Action To Help A Problem Student Driver

As mentioned above, don't wait too long for things to get worse and worse. Begin a corrective procedure as soon as you detect that the situation is getting worse day by day. Here are some things you can say and do in hopes of getting him or her back on track.

  1. In private conversation, point out some positive things the person has accomplished. Don't be all negative. Mention other aspects of the job and tell the individual you know he/she can do that part well. But point out "I have some concerns, and they are serious". Now is the time to use your daily driving log and point out frequent identical errors are being made, and so far they are getting worse or staying the same.
  2. Make mention that the goals of the course are safe driving, relating to the students problem areas. Saying you wouldn't want to see them involved in a costly accident or worse, and that they themselves wouldn't want that either, is a real cause for concern and the main purpose for this meeting.
  3. Point out this can't continue. Then ask the person what can we do to correct these problems. What do you think the solution is? If they come up with some solutions that they will correct the problems, or try to correct them, then you are on the way for this first meeting.
  4. Set some time limited goals. Depending on the problems at hand, letting them come up with the course of action, and setting a time that is agreeable to both the student and instructor just may be enough to correct the situation. Setting a time limit is very important.
  5. It is good procedure to keep a written record of the interaction and give the student a copy of their own. Mention the goals and the time restraint agreed upon. If the problems are not corrected by the time agreed, then tell him/her that you will need to meet again and assess the situations more severely, which may mean recommendation of discontinued training.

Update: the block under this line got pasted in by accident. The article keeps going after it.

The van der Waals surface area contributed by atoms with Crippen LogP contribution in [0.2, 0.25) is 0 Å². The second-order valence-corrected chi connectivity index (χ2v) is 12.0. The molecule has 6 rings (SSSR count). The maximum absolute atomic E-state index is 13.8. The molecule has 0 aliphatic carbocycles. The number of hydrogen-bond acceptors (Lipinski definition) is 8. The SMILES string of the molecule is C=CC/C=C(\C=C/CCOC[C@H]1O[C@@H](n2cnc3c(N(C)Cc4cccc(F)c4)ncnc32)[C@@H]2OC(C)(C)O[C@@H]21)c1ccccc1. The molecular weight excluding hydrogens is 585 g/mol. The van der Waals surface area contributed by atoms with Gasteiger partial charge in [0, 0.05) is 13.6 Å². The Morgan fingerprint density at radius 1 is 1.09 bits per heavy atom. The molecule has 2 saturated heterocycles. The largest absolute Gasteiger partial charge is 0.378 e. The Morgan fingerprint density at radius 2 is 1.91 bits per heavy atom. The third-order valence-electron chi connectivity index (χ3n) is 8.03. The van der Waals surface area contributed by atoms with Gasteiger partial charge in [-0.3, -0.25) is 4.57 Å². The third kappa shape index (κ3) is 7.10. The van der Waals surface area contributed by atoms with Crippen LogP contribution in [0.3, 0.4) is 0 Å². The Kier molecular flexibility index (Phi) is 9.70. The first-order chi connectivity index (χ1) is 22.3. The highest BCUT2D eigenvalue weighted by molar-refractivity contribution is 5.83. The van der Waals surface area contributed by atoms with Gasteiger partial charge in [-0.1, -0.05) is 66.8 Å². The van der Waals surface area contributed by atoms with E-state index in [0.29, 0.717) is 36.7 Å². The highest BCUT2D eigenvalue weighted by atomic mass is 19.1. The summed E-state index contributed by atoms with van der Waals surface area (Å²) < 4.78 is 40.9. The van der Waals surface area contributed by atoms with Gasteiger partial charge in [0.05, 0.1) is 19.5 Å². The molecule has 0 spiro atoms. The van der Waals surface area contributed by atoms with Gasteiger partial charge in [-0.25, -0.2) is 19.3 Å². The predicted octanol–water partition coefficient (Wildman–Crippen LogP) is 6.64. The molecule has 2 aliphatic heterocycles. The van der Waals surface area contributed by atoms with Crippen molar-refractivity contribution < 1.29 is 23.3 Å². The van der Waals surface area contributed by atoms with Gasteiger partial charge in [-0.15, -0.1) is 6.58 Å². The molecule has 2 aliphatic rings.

When The Student Driver Has To Be Let Go

If things are not improving, don't let things continue for an indefinite time. A decision must be made. If you are not making any progress, how do you handle the difficult task of advising someone they are about to lose the opportunity to drive a large vehicle.

Note: When more than one instructor is available as in some companies, it is often suggested the problem student go with a different instructor for a day or so for another instructor's opinion as to whether this person is a good or bad driver. This rarely ever accomplishes anything other than making the first instructor feel better. First of all, the problem driver will know immediately that they have a problem and are being singled out for special treatment. So the day that person goes with the other instructor he/she will more than likely drive perfectly. That is because they themselves watch every move, and are out to prove the first instructor wrong. Old habits likely will return in a few days.